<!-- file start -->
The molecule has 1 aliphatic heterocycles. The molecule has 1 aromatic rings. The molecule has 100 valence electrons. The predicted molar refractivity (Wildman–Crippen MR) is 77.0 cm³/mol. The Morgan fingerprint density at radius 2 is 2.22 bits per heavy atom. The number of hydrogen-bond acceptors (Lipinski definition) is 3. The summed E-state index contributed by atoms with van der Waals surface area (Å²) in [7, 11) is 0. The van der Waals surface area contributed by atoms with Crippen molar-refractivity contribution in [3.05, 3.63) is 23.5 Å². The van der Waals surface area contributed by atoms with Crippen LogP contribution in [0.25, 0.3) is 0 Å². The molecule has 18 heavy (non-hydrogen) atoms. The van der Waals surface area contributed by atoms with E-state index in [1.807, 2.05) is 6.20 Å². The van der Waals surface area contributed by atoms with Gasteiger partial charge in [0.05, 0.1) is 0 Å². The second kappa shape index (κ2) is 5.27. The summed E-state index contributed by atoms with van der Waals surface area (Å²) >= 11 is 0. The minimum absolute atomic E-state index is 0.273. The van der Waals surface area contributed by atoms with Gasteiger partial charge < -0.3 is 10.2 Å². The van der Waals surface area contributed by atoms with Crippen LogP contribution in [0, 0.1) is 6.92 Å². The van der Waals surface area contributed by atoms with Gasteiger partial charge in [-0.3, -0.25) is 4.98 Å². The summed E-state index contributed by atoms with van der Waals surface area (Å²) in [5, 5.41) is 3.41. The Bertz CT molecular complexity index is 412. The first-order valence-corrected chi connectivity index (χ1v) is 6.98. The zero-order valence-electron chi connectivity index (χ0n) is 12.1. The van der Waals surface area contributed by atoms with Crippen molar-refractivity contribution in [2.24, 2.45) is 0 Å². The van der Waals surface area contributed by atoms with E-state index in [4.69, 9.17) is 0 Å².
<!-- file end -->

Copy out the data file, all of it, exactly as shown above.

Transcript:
The molecule has 1 aliphatic heterocycles. The molecule has 1 aromatic rings. The molecule has 100 valence electrons. The predicted molar refractivity (Wildman–Crippen MR) is 77.0 cm³/mol. The Morgan fingerprint density at radius 2 is 2.22 bits per heavy atom. The number of hydrogen-bond acceptors (Lipinski definition) is 3. The summed E-state index contributed by atoms with van der Waals surface area (Å²) in [7, 11) is 0. The van der Waals surface area contributed by atoms with Crippen molar-refractivity contribution in [3.05, 3.63) is 23.5 Å². The van der Waals surface area contributed by atoms with Crippen LogP contribution in [0.25, 0.3) is 0 Å². The molecule has 18 heavy (non-hydrogen) atoms. The van der Waals surface area contributed by atoms with E-state index in [1.807, 2.05) is 6.20 Å². The van der Waals surface area contributed by atoms with Gasteiger partial charge in [0.05, 0.1) is 0 Å². The second kappa shape index (κ2) is 5.27. The summed E-state index contributed by atoms with van der Waals surface area (Å²) >= 11 is 0. The minimum absolute atomic E-state index is 0.273. The van der Waals surface area contributed by atoms with Gasteiger partial charge < -0.3 is 10.2 Å². The van der Waals surface area contributed by atoms with Crippen LogP contribution in [0, 0.1) is 6.92 Å². The van der Waals surface area contributed by atoms with Gasteiger partial charge in [-0.3, -0.25) is 4.98 Å². The summed E-state index contributed by atoms with van der Waals surface area (Å²) in [5, 5.41) is 3.41. The Bertz CT molecular complexity index is 412. The first-order valence-corrected chi connectivity index (χ1v) is 6.98. The zero-order valence-electron chi connectivity index (χ0n) is 12.1. The van der Waals surface area contributed by atoms with Crippen molar-refractivity contribution in [2.24, 2.45) is 0 Å². The van der Waals surface area contributed by atoms with E-state index in [4.69, 9.17) is 0 Å².